Cycles going forward will be more like those in the early 1990s, adds George Chamillard, chairman of the Boston-based equipment supplier Tera-dyne Inc., with small declines for a shorter period, as opposed to the bubble of 2000 and the protracted and deep downturn that followed. “I do not think we’ll see a trough that looks like the previous one,” he says. He adds that the equipment industry is well positioned for strong earnings growth because it was able to reduce costs during the previous downturn and achieved productivity gains in engineering.
Others perceive at least one more stronger dip before cyclicality moderates. ASML’s Mr. McIntosh says semiconductor cyclicality points to a drop at some point to where sales return to a range of $140 billion and $160 billion, but then surge again.
The current strong growth is partly due to the previous slump as there was essentially no investment for two to three years during the downturn, indi-cates San Jose-based consultancy VLSI Research. “Then suddenly, the industry woke up sometime last year and realized they were running out of capacity,” says VLSI analyst Risto Ruhakka. The majority of the current growth is in Asia, especially Taiwan, Japan, Korea and China. “All the activity is in Asia,” he says. “US investment numbers are declining for chip making.”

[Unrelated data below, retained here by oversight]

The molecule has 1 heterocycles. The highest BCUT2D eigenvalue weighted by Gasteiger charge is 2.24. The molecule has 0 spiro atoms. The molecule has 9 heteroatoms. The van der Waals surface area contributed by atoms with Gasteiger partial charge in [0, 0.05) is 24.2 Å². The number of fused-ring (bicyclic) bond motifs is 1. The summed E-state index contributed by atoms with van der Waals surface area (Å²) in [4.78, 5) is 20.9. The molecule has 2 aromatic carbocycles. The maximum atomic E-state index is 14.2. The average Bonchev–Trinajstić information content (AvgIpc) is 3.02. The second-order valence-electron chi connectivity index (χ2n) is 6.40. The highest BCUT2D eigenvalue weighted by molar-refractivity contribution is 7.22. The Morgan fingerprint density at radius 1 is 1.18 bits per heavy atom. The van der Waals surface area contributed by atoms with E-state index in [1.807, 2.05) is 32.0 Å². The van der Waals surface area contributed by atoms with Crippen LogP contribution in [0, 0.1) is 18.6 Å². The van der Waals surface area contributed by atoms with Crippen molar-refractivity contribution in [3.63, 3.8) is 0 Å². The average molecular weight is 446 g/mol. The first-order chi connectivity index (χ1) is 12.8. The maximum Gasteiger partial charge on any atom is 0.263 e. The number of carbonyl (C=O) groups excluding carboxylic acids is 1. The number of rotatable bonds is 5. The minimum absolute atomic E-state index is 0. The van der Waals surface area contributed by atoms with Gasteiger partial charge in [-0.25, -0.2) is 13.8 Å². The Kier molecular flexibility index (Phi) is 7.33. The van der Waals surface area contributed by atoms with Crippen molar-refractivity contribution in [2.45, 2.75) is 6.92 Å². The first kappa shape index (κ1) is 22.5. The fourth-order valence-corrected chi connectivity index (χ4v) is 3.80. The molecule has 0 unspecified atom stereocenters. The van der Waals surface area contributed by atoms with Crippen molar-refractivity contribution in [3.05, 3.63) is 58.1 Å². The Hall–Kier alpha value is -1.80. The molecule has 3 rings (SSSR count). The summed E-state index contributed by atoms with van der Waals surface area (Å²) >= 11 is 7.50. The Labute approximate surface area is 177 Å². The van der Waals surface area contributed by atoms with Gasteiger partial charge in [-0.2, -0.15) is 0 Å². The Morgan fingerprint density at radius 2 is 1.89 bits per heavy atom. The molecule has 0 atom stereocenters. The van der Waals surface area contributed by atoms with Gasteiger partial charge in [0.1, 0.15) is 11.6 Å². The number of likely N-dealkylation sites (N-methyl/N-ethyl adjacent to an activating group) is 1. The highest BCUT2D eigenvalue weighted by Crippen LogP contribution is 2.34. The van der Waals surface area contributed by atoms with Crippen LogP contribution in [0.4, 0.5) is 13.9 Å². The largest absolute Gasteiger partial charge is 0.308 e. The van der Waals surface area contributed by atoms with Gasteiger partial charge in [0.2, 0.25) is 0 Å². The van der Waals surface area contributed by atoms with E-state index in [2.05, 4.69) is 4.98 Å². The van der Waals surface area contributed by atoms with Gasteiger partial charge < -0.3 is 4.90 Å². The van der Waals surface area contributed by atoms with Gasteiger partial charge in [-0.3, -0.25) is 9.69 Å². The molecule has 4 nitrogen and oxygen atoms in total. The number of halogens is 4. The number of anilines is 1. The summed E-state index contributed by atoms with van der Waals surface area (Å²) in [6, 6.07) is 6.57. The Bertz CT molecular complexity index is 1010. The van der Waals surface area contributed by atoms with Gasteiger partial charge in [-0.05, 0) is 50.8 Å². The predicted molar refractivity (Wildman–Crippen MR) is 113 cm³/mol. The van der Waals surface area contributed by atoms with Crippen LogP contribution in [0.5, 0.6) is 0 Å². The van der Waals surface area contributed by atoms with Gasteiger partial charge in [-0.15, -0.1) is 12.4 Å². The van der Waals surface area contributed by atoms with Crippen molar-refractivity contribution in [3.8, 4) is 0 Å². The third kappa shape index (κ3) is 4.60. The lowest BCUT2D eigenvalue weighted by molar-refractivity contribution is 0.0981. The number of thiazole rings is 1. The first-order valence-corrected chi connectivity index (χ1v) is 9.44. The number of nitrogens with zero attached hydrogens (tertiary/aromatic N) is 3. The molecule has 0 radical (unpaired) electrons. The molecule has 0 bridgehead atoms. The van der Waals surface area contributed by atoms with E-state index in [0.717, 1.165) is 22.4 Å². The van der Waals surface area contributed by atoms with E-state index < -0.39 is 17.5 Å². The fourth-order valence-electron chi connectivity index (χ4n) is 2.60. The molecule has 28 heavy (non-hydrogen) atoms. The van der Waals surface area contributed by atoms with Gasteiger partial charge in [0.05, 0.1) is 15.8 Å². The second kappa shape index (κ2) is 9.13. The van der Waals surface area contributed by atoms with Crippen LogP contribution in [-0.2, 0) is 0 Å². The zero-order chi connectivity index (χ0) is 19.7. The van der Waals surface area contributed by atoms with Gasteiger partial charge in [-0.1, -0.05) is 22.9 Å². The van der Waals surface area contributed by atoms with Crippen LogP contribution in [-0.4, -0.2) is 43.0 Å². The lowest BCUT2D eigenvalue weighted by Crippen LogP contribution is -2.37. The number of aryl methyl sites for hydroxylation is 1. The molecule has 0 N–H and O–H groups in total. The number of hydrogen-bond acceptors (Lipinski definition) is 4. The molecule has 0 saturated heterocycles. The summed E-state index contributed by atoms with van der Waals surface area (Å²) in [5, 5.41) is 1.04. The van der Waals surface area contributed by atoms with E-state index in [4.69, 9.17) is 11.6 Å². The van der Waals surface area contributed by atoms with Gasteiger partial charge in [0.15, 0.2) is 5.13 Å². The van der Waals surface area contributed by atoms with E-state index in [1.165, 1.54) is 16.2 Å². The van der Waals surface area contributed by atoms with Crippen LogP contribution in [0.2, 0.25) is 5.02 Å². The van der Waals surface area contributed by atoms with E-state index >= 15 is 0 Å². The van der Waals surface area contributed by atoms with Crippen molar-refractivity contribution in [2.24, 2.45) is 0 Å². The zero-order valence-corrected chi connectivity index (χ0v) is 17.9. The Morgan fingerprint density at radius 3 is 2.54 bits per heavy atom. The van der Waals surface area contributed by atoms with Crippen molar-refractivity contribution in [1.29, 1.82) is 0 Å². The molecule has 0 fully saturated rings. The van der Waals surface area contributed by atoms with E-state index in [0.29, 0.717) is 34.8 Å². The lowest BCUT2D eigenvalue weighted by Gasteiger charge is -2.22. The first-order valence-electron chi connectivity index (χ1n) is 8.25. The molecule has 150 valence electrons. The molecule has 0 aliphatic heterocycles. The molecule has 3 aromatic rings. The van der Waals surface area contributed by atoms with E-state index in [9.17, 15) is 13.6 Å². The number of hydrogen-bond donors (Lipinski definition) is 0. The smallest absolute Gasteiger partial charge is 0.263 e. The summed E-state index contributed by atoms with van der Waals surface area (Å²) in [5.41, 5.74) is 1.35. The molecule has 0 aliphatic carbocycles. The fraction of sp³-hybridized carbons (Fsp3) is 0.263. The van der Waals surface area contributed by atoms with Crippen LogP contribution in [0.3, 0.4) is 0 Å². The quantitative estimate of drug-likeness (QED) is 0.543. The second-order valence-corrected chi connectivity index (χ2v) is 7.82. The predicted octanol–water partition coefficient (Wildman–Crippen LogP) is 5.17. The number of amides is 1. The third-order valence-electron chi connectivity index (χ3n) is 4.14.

“The supply chain tells me that more and more business is in Asia,” agrees Mr. McIntosh, who reports that about two-thirds of ASML’s sales originate in that region. “We see higher Asian visibility in this upturn.”
“The growth in our semiconductor equipment revenues and profits this year is primarily from increased demand in Asia and market share growth in our OEM [original equipment manufacturers], equipment business,” says Sean Mallory, vice president for the semi-conductor sector for Nor-Cal Products.
Mary Puma, president and CEO of the Beverly, Mass.-based Axcelis Technologies Inc., stated at a newspanel hosted by the San Francisco-based marketing firm Loomis Group, that by 2009 the Asia Pacific market, “more specifically China,” will be-come the leading consumer and manufacturer of electronics. This will drive several changes, including “design for price”—when engineers design next-generation tools using both technology and low-cost parameters, not just technology targets as it had been in the past. Ms. Puma points that more suppliers will develop Asian manufacturing capabilities, “and it’s quite possible that we’ll see one or two major equipment suppliers move their headquarters to the region.”